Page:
All top-5 accuracy scores are significantly higher than top-1 values, e.g. increasing from to using VGG-19, or to via AlexNet in document-level. This indicates that the classification errors or fusions are not uniformly distributed among other false classes. Latent “blocky subspace of classes” may exist in our discovered label space, where several topic classes form a tightly correlated subgroup. The confusion matrices in Figure 8 verify this finding.

It is shown that the deeper models (VGG-16&19) perform consistently better than the shallower 8-layer model (AlexNet) in classification accuracy, especially for document-level sub-topics. While the images of some topic categories and some body parts are easily distinguishable as shown in Figure 4, the visual differences in abdominal parts are rather subtle as in Figure 5. Distinguishing the subtleties and high-level concept categories in the images could benefit from a more complex model so that the model can handle these subtleties.

It is also noticeable that deeper models require significantly more computational resource and time to train than the shallower model. Table 4 shows the memory consumption and time required to train the CNN models for the image-to-sentence-level-topic model with up to 70,000 iterations using the NVidia Tesla K40 GPU. However, comparing VGG-16 and VGG19, three additional convolutional layers seem to have contributed to raise the top-5 accuracies by a small amount (2%), which is coherent with the results reported by Simonyan and Zisserman (2014) for object recognition task on the ImageNet dataset.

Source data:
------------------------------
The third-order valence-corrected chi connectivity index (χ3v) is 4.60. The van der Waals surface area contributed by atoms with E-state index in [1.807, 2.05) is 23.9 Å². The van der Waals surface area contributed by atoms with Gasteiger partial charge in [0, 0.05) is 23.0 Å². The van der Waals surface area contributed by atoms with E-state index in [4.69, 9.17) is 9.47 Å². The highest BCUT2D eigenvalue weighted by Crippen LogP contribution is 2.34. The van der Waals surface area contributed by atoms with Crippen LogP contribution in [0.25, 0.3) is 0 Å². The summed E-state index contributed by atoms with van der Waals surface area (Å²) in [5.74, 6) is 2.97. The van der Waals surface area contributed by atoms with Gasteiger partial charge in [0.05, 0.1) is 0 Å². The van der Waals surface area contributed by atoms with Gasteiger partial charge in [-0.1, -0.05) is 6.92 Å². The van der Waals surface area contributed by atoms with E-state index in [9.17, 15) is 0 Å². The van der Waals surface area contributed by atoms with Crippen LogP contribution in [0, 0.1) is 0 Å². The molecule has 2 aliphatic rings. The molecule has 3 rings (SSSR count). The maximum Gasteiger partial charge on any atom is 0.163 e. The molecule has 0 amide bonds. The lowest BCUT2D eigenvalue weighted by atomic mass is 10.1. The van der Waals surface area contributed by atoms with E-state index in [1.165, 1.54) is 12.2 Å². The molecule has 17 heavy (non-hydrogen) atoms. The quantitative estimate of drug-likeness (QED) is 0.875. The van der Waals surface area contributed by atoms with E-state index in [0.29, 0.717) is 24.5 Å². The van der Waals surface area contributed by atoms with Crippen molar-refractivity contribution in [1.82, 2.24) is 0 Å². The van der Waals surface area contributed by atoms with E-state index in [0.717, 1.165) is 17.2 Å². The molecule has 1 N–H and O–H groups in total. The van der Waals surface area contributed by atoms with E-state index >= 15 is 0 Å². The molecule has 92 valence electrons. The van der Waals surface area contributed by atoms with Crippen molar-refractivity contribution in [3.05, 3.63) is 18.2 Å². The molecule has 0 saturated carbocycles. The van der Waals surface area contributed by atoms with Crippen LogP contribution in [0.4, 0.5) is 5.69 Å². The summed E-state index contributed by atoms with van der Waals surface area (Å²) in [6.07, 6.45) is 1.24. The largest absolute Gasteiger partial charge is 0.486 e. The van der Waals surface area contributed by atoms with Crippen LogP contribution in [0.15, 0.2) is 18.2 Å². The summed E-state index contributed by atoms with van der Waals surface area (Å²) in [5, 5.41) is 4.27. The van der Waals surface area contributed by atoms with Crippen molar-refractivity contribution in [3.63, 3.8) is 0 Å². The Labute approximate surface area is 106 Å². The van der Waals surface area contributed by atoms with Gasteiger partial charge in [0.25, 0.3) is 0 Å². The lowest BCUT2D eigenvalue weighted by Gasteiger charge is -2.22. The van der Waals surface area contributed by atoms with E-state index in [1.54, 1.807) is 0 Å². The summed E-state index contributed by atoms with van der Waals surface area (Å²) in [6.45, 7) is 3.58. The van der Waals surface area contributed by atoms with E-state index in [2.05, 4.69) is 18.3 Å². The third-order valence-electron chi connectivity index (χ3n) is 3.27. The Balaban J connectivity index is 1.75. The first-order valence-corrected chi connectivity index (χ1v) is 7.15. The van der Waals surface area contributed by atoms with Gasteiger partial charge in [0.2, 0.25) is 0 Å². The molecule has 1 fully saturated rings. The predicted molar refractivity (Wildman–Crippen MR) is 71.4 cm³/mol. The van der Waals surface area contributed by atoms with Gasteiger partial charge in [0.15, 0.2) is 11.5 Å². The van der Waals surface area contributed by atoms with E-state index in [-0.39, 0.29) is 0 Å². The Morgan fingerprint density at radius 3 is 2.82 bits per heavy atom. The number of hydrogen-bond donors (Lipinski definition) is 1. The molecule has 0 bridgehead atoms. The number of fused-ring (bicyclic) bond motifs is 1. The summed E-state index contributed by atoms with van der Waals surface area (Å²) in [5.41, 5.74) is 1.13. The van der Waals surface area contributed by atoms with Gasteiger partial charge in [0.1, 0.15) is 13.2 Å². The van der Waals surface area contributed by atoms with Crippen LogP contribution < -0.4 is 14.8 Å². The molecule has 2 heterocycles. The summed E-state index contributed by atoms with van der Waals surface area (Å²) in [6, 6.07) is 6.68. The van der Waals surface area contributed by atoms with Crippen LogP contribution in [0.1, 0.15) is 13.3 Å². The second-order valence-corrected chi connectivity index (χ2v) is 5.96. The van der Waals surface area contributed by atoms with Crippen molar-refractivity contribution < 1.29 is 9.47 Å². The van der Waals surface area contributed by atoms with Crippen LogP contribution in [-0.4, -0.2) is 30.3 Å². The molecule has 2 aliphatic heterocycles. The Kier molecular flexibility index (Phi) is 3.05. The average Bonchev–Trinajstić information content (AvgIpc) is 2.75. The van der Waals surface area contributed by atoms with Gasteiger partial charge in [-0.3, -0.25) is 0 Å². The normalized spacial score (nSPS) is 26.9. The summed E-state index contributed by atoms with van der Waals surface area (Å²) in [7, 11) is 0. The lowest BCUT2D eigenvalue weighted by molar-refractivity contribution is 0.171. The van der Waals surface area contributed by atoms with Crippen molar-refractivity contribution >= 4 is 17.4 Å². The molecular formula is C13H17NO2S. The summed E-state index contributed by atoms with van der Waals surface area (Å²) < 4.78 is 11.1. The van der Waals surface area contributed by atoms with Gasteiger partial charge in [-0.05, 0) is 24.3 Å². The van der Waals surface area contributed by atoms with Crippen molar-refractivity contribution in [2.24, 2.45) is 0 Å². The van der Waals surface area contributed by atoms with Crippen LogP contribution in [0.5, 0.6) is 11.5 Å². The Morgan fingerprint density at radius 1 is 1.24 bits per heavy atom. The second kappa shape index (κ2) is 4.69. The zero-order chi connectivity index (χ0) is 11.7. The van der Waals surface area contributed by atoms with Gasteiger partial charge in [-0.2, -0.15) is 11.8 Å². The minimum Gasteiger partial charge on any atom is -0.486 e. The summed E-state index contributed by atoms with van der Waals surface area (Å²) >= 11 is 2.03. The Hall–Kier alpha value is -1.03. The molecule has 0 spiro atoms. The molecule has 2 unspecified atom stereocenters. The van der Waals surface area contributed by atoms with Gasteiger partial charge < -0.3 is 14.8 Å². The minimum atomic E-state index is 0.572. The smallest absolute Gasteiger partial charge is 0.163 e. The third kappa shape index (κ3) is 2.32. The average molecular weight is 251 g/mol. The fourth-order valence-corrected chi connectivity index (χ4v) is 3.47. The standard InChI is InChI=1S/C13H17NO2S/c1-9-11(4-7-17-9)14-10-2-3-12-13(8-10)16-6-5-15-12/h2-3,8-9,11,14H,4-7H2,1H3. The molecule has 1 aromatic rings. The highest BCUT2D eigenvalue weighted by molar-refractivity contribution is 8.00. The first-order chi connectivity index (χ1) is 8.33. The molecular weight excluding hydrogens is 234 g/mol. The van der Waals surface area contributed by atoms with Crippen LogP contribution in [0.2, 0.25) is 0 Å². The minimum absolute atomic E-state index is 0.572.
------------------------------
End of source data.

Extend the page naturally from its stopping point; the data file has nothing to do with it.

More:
Compared with the ImageNet 2014 results, top-1 error rates are moderately higher ( versus ) and top-5 test errors () are comparable. In summary, our quantitative results are very encouraging, but there also exist some uncertainties in annotations because labels stem from an unsupervised learning algorithm. Multi-level semantic concepts show good image learnability by deep CNN models which sheds light on the feasibility of automatically parsing very large-scale radiology image databases.